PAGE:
Democrats in FantasylandTennessee Democratic Chairman Chip Forrester is already busying himself with making excuses for that party's lack of fundraising fortune:
Forrester also said "Republicans traditionally have deeper pockets" that Democrats can offset by "boots-on-the-ground activist support."
Forrester, however, noted that the most of the Republican candidates started much earlier than most of the Democratic candidates. More fundraising time, he said, has translated into more money and the GOP lead will likely be reduced "as we get downstream."
While I will be the first to say that I am no fan of our election process starting as early as it does, it is no one's fault but the Democrats that they haven't raised any money until recently. Arguments can be made for those people who are members of the Legislature and were under financial restrictions while the General Assembly was in session, but not for people like Kim McMillan or Mike McWherter-one no longer in the Legislature, and one that never was.
It is understandable that Forrester is the Chairman, so he must make a bad situation sound better than it actually is. However, Ned McWherter certainly had no trouble raising money going up against a well-funded former Governor Winfield Dunn. Phil Bredesen raised plenty of money to compete with former Congressman Van Hilleary, who ran a very fine campaign considering that the outgoing Republican was so unpopular. To use the excuse that the Republicans just have deeper pockets, so that accounts for the discrepency in money raised between the two parties is simply a kind way to disguise the reality that no one with the money to give believes the Democrats have a snowball's chance in Hell next year. If enough deep-pocketed Democrats believed this (and yes, there are quite a few in this State), at least one Democrat would already have over a million dollars raised by now.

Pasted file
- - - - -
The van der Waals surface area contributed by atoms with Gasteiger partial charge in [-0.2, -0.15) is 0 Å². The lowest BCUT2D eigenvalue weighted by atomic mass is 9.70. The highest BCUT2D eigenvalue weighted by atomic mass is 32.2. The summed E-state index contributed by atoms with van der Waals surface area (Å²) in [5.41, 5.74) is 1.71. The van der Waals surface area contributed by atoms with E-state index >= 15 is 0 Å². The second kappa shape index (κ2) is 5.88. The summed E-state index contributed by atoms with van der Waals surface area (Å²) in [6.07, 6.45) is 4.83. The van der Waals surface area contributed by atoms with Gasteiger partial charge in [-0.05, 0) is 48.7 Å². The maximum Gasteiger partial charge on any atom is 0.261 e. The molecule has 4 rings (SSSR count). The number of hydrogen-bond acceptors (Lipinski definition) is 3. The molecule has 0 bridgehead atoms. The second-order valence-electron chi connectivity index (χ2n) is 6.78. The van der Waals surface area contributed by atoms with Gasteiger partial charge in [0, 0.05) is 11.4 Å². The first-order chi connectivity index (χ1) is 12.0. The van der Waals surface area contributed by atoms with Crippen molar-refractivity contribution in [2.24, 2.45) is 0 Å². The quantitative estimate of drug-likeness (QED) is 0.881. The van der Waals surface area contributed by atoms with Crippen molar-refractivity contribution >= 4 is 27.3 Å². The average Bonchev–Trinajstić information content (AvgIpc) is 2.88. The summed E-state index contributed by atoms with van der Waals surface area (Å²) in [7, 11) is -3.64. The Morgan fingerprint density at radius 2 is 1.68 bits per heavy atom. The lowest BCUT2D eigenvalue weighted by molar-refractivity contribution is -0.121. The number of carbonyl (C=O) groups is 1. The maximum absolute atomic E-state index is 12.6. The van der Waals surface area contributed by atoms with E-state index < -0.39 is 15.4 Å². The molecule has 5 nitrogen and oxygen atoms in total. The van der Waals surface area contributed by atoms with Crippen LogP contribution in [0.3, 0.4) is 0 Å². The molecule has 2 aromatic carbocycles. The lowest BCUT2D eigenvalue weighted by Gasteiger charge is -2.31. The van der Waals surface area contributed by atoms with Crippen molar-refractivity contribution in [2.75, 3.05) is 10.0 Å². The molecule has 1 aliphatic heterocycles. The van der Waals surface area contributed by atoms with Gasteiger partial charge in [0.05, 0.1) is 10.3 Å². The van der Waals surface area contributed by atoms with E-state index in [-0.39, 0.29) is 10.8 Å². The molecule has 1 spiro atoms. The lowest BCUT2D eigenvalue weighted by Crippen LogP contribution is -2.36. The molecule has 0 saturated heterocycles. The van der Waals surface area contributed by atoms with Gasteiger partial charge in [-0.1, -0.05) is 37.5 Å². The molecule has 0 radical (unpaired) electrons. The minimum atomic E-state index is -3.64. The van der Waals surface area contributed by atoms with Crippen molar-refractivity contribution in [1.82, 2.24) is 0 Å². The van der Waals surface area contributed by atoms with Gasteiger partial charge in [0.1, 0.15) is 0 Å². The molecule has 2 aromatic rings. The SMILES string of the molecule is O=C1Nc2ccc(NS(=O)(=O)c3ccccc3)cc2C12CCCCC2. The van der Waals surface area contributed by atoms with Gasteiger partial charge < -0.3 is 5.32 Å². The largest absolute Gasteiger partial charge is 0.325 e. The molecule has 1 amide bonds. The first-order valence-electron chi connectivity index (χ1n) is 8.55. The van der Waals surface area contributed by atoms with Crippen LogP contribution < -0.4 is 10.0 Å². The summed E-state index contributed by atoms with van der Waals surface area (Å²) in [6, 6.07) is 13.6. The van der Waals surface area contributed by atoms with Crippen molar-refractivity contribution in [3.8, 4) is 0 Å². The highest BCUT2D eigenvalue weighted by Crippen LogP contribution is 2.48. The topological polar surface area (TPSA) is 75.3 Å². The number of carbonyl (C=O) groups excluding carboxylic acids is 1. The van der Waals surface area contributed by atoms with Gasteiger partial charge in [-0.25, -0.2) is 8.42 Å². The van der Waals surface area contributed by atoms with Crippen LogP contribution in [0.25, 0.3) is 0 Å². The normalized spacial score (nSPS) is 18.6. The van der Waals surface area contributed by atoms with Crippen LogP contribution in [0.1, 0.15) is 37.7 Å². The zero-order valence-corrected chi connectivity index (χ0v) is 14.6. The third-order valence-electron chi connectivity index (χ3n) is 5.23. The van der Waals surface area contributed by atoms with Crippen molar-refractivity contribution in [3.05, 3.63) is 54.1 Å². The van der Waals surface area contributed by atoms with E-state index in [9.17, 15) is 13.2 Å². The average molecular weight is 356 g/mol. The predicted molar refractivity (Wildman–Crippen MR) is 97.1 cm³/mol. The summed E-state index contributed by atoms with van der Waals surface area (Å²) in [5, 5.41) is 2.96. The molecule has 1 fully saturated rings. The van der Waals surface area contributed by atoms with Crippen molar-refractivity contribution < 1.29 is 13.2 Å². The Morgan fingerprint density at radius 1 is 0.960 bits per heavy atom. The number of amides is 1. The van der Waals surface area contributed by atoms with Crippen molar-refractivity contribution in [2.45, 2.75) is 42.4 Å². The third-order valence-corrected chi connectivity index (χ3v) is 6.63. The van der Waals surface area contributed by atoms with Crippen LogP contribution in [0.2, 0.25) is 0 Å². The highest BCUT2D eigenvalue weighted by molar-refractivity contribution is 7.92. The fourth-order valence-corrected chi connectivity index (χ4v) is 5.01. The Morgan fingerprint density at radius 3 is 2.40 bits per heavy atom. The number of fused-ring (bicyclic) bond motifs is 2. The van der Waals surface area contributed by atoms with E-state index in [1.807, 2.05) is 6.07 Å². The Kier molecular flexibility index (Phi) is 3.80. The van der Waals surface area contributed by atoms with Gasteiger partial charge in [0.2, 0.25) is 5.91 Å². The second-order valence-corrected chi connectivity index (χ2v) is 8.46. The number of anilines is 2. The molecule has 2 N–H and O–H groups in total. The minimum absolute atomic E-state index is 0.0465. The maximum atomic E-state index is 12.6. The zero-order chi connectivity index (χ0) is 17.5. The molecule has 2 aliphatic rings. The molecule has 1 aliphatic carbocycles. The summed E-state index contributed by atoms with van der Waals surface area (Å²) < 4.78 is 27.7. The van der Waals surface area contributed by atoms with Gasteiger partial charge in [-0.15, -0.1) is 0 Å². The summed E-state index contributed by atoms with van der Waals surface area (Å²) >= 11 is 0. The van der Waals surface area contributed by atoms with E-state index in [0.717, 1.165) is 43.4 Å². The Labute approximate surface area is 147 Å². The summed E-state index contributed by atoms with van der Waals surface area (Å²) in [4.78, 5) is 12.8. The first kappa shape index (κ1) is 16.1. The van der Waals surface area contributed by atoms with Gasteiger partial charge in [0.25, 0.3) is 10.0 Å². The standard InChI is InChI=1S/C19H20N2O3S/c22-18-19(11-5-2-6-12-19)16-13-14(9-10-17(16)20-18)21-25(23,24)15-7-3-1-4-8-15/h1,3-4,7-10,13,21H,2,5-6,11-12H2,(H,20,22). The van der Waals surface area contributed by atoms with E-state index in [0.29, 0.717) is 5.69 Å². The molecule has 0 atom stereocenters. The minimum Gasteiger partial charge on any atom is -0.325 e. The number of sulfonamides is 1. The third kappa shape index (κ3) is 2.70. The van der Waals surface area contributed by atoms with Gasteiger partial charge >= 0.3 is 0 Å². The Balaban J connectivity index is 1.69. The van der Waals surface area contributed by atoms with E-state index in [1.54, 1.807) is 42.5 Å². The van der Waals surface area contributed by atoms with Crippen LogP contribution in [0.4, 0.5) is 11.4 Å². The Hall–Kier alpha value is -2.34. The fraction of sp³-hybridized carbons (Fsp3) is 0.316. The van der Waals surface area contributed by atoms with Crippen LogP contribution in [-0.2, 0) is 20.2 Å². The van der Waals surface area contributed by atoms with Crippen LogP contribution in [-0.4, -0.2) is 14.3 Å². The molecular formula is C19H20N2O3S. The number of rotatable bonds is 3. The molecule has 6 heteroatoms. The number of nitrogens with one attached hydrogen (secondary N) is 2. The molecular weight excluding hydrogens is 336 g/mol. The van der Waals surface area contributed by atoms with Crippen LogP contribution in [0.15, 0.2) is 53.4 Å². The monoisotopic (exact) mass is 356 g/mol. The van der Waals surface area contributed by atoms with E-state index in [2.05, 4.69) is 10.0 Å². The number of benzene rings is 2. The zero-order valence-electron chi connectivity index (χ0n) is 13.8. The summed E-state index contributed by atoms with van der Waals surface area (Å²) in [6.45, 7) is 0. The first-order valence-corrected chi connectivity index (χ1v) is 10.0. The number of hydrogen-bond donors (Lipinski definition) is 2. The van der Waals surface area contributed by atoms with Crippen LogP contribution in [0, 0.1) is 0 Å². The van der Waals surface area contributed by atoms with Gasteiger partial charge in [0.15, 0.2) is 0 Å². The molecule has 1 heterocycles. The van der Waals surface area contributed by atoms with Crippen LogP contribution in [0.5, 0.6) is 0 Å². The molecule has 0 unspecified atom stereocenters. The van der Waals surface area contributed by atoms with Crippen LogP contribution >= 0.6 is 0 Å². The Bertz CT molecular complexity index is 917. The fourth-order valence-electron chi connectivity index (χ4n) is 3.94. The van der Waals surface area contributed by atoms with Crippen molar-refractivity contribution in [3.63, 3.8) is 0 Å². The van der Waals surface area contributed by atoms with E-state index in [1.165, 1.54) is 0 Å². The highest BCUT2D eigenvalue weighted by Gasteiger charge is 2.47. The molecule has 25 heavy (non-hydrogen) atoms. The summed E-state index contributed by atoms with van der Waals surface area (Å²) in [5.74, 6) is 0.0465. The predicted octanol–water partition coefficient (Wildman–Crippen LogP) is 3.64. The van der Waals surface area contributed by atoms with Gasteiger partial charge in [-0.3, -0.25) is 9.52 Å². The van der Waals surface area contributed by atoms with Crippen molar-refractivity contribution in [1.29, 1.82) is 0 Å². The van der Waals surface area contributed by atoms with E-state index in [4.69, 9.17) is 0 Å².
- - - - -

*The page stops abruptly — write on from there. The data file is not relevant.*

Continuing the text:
Forrester's problem is that